The US authorities imposed a curfew in the Brooklyn Center suburb in Minneapolis on Monday, after a young black man was killed by police, sparking protests near the court as a policeman is being prosecuted for the murder of George Floyd.

Hundreds of people gathered outside a police station in the Brooklyn Center, northwest of Minneapolis, where police fired tear gas and stun grenades at the protesters, according to an AFP video service photographer who was at the scene.

By midnight local time (0500 GMT), the National Guard was deployed and Brooklyn Center Mayor Mike Elliott announced a curfew from 01:00 until 6:00 a.m. Monday.

The mayor wrote in a tweet, “We want to ensure the safety of everyone. Please keep your safety and go home.”

The mother of the murdered black man, Dawn Wright, 20, said in front of a crowd on Sunday night that he called her to inform her that police had arrested him, according to local media.

Katie Wright reported that she heard security forces asking her son to leave his cell phone before someone hung up. A short time later, his girlfriend informed her that he had been shot.

The Minnesota Criminal Arrest Office confirmed that it was “investigating a police-related shooting incident” at the Brooklyn Center, but refused to identify the victim.

According to a statement by the Brooklyn Center Police Department, officers asked the driver to stop due to a traffic violation. When they discovered that there was an arrest warrant for him in the first place, they tried to arrest him.

But he returned to his car and one of the officers opened fire, wounding the driver, and he died immediately.

The statement stated that a female passenger who was with him in the car suffered “injuries that do not pose a threat to her life” and was taken to a hospital on the site, without her identity being identified.

‘Another black man’

Pictures from the demonstration site showed men walking in front of a police car. Police fired non-fatal shots in an attempt to disperse the protesters, according to the Star Tribune newspaper.

After about an hour, the police presence subsided, the crowd lit candles and wrote messages in the manner of “Justice for Dawn Wright” with chalk on the street.

But clashes quickly resumed after another crowd of hundreds of protesters gathered outside the Brooklyn Center police headquarters, where police used tear gas and stun grenades to disperse them.

State Commissioner for Public Safety John Harrington said in a press conference that “stones and others were thrown at the police station.”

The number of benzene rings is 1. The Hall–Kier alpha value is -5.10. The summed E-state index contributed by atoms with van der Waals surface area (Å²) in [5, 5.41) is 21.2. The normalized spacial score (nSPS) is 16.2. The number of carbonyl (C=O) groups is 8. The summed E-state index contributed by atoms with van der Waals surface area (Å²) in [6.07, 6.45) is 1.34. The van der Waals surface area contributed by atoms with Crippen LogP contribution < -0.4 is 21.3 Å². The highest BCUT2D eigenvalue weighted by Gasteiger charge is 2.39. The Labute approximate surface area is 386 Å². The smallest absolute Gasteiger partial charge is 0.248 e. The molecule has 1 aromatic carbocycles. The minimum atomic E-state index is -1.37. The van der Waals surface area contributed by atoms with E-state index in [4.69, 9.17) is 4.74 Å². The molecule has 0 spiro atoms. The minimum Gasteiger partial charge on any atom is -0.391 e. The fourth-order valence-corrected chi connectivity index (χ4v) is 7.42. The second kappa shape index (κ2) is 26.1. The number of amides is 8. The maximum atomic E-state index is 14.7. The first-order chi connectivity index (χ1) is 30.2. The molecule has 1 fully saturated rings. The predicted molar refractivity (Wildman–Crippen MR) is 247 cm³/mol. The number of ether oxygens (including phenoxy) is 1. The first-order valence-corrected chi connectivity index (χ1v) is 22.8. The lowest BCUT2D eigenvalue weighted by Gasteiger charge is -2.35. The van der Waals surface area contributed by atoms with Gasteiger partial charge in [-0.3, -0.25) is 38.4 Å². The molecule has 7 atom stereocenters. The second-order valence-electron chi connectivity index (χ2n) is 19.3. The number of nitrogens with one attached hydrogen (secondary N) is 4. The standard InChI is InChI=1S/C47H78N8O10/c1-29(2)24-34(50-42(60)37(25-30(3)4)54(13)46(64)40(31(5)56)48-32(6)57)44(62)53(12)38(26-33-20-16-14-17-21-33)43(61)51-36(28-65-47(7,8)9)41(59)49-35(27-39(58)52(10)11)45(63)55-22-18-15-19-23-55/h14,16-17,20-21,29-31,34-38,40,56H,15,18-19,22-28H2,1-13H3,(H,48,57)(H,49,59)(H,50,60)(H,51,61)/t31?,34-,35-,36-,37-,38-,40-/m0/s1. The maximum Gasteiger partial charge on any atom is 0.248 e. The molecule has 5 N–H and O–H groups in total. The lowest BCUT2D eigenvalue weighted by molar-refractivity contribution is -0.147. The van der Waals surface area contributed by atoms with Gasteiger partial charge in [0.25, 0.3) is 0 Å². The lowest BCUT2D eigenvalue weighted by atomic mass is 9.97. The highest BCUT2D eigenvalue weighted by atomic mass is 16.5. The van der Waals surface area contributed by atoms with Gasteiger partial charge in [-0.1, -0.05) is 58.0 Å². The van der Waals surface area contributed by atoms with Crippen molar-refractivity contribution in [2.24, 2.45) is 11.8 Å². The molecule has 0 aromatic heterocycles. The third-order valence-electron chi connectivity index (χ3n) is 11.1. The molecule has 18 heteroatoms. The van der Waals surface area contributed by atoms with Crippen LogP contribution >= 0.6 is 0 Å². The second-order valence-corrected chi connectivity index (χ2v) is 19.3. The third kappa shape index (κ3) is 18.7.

He added that elements were deployed at the scene and most of the demonstrators were dispersed.

He reported that about 20 stores were looted in a local shopping mall.

Harrington said more National Guard personnel would be moved to the scene on Monday to deal with any potential disruptions.

The shooting comes as the trial of former policeman Derek Chauvin, accused of murdering black American George Floyd in Minneapolis last May, continues.

Floyd’s killing sparked months of protests in the United States against racism and police violence and sparked international outrage.

Elliott described the shooting as “tragic,” while Minnesota Governor Tim Waltz said the state “mourns another black man who killed law enforcement officials.”

$1 million in compensation

Separately, the Virginia governor pledged to conduct a full investigation Sunday after a video showed a racist police officer arrest a black-skinned army officer at gunpoint and spray pepper spray on his face.

“This is anarchic behaviour,” Lt. Caron Nazario, who is of African and Latin American descent, repeatedly asked him about his mistake.

The police accused him of not cooperating.

Nazario was driving his new car wearing his military uniform when the two officers ordered him to stop due to the lack of permanent license plates, according to media reports.

Virginia Governor Ralph Northam said in a statement that he had ordered police to conduct an “independent investigation” into the incident, which he said was “disturbing and angered me.”

The Washington Post reported that Nazario, an officer in the Virginia National Guard Health Department, was on his way home on December 5th when the two policemen asked him to stop.

The footage, captured by the policemen’s cameras and Nazario’s phone, quickly spread over the weekend after the latter filed a lawsuit on April 2 demanding $ 1 million in compensation.

According to media reports, the lawsuit stated that the two policemen threatened to end Nazario’s career in the army if he spoke publicly about what they had done.

“We must continue to work to ensure the safety of Virginia people while they interact with the police, that law enforcement is fair and just and that people are held accountable,” Northam said.

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Dilnaz Shaikh
News and Editorial staff member at The Eastern Herald. Studied journalism in Rajasthan. A climate change warrior publishing content on current affairs, politics, climate, weather, and the planet.